Harvesting dairy quality hay comes at a cost

Hoard's Dairyman: 

Harvesting dairy quality hay comes at a cost

Date: 
Thu, 09/27/2012

Before you take a fall alfalfa cutting evaluate if it’s economically sound to do so.

by Amanda Smith, Hoard's Dairyman Associate Editor

PDPW logo Early and frequent harvesting at the bud stage to yield dairy quality alfalfa comes at a cost to the plant, noted Dan Undersander with the University of Wisconsin at a Professional Dairy Producers of Wisconsin Feed and Nutrition Conference. Harvesting at this immature stage robs the root and crown of its stored products and leaves the plant in a weakened state. Each successive premature cutting compounds these detrimental effects.

Fall growth this year was reduced due to a dry August and early September. With drought stressed alfalfa, stands under 10 inches will yield half a ton per acre or less. Stands over 10 inches and flowering will have a better yield but should only be harvested if it is economic to do so. Due to the presence of additional leafy material, you can let the plants approach 100 percent bloom before harvest.

Additionally, noted Undersander, moisture stressed alfalfa should be mowed at the normal cutting height – raising the cutting height has no advantage, it simply reduces harvested yields. When harvesting dairy quality hay, he stressed that in a three to four cut system at least one cutting should go to 10 percent bloom to redevelop the stand. With five to six cuttings, two stands will ideally be allowed to reach 10 percent bloom.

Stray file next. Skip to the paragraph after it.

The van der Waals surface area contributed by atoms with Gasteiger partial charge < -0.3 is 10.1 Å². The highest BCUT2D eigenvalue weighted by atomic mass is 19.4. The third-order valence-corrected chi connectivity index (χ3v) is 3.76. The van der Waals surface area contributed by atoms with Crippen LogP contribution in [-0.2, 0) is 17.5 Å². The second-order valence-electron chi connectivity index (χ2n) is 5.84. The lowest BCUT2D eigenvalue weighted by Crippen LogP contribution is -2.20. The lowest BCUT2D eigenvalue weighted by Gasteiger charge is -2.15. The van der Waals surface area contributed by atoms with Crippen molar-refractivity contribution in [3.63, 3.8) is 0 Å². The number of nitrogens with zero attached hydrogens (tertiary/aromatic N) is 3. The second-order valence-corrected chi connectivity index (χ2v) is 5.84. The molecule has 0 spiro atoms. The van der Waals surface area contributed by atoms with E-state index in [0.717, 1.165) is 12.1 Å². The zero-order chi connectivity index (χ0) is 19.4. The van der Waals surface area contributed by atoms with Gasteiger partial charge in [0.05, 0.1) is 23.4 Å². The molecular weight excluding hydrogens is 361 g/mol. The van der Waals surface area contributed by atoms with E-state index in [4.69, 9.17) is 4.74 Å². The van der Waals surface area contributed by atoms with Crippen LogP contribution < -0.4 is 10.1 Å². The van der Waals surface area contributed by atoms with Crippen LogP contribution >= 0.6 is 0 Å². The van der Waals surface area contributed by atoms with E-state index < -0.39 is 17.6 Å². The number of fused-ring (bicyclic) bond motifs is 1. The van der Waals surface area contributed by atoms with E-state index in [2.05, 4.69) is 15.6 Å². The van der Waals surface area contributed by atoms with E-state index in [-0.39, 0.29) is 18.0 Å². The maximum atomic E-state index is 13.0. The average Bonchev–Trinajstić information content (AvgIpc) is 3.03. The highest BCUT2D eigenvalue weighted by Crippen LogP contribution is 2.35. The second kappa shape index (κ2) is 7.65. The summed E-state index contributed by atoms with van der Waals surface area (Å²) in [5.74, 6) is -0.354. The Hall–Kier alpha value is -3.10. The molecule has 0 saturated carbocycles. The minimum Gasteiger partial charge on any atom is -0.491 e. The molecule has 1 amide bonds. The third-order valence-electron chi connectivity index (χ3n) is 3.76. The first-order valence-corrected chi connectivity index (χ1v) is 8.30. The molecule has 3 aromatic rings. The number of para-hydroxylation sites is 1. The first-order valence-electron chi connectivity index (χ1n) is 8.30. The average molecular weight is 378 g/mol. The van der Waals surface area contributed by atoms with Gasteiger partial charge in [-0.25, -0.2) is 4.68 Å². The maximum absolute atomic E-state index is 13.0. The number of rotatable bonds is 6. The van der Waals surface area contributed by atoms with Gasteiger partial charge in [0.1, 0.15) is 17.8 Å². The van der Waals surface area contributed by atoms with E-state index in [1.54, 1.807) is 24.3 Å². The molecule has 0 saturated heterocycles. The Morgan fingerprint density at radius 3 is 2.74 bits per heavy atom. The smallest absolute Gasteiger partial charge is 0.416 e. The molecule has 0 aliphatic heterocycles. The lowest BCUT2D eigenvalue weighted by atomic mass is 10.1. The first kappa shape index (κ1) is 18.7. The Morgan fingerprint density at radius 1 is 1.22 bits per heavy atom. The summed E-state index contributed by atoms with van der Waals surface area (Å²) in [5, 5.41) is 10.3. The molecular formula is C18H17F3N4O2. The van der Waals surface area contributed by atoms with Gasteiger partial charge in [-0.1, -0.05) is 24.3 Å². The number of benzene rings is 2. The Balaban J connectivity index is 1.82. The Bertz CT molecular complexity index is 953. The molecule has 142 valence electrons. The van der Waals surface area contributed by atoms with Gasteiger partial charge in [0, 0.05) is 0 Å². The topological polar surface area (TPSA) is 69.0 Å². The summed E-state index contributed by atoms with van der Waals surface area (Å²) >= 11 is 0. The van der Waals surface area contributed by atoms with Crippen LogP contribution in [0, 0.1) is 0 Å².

He also noted that drought stressed new seedings should not have been harvested during the season. They may be harvested though in late August if adequate growth is present to justify harvest. A late fall cutting may also be taken. With a late fall cutting it is important to cut ahead of a killing frost to minimize potential regrowth.

Undersander also touched on a few strategies to help prepare for 2013:

  • Take feed inventories – determine what you have, how long it will last and what will need to be purchased.
  • Make culling decisions early – this leaves extra feed for the cows that stay in your herd.
  • Fertilize alfalfa with potassium to ensure that soil fertility is at an optimum level.
  • Apply sulfur at 15 pounds per acre if fertilizing this fall to prepare for the first cutting next spring.
  • Prepare to fertilize alfalfa after first cutting with an additional 10 to 15 pounds of sulfur per acre.
  • Maximize your pasture use – fertilize and allocate forage using a paddock system. When cattle are given access to the entire pasture at once, they will utilize approximately 40 percent of the forage. When this is broken into paddocks, utilization can rise 20 to 30 percent.

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